“What’s the right number of drafts?”
Meaning: how many drafts does it take to produce a polished piece of work?
When I ask that question during workshops, people usually reply between two and five. (People who are familiar with my work and think they know where I’m heading usually answer with a higher number.)
But if there’s a journalist, or former journalist, in the class, they always give the right answer: “As many as it takes.” I guess journalists are taught this by their teachers and mentors.
I was reminded of this by a recent article on writing by the brilliant Rebecca Solnit in which she mentions, “I’ve seen things that were amazing in the 17th version get flattened out in the 23rd.” I imagine some readers were all: “Wait–what? 17 drafts?! 23 drafts?!!!”
For me, 17 is nothing. I probably rewrite every word of my books two or three dozen times. Even “simple” blog posts like this one get rewritten five or ten times.
This sounds like a lot of work, and it is. But it might not be as much as you think. By “draft” I mean a quick runthrough of a piece, or a section of a longer work, during which I fix only the most obvious problems. I can do a draft of this blog post, for instance, in five minutes.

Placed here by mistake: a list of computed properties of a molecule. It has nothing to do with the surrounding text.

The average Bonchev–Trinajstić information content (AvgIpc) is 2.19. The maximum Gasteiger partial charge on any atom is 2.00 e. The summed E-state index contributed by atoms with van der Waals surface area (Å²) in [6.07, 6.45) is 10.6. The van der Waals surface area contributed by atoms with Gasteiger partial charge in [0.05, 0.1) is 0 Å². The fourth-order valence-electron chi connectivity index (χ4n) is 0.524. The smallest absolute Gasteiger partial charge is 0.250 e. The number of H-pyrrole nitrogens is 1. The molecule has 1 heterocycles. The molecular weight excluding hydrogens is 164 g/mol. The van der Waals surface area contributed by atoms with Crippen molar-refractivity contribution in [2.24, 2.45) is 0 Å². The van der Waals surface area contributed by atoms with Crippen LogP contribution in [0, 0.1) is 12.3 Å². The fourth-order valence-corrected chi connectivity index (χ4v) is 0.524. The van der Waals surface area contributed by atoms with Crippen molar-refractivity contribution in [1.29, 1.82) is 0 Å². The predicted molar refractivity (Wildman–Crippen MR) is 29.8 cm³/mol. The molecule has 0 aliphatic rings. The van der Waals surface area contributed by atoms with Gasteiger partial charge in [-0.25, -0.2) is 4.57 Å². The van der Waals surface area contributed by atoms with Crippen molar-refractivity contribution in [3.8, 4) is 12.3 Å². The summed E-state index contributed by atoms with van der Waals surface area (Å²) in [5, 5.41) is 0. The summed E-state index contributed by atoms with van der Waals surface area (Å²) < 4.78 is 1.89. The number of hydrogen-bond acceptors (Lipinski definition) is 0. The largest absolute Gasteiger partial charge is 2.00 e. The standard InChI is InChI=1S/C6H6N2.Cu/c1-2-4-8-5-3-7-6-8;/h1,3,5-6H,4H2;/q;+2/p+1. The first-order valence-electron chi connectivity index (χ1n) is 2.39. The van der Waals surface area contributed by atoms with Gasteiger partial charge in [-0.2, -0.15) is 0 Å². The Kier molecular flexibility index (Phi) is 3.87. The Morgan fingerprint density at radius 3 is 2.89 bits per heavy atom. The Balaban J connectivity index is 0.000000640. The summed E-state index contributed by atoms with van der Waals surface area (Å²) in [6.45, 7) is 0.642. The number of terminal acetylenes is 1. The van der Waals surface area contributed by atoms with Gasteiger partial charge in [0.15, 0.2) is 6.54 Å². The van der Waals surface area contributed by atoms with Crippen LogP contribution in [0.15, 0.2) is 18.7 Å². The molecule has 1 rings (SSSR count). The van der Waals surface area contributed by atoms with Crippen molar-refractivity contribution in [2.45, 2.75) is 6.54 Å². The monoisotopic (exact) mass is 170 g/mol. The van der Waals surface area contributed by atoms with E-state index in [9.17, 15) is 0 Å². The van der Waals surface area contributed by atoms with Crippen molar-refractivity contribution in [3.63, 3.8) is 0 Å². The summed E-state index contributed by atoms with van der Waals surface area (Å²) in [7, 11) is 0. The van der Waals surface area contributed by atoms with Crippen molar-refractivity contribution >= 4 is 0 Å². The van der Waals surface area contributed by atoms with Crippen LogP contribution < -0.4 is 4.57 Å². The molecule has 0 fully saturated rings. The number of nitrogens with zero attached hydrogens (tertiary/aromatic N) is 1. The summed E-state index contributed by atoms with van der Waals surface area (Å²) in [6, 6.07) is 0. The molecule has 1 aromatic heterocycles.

Five drafts times five minutes/draft is still twenty-five minutes minimum for a blog post. It’s a nontrivial amount of time, especially when the pressure’s on to post frequently. (Plus, the occasional idea that never gels.) But it usually yields a good result, which is my main concern.
Keep in mind, also, that nonperfectionists can usually finish many drafts faster than a perfectionist can finish one or two–assuming she even finishes.
Working this way yields a better result because:
1) It’s holistic – allows me to better visualize and work with the piece (or section) as a whole.
2) It’s organic. I’m not trying to force or control anything; just letting the piece grow and take form at its own pace. Creativity hates attempts at control, and often just shuts down in the face of them.
I have no idea what Solnit means by “draft,” or how long hers take–and, ultimately, I’m in favor of whatever process works for any given writer. (The proof’s in the productivity!) But if anyone reading this is thinking, “Harumph! My work is too [intellectual / technical / specialized / whatever] for this freewriting-type process to work,” I humbly object! In her classic, Writing Your Dissertation in Fifteen Minutes a Day, Joan Bolker strongly endorses freewriting even for intellectual work, saying, “it causes you less pain while you’re doing it, and produces better writing.”
Writing, it turns out, is just writing, regardless of what is being written. “Easy,” “hard,” “intellectual,” etc., are just labels we stick on whatever we happen to be working on, and mostly aren’t helpful.
And nonperfectionism will speed, improve, and add joy to, not just your writing but every aspect of your work and life.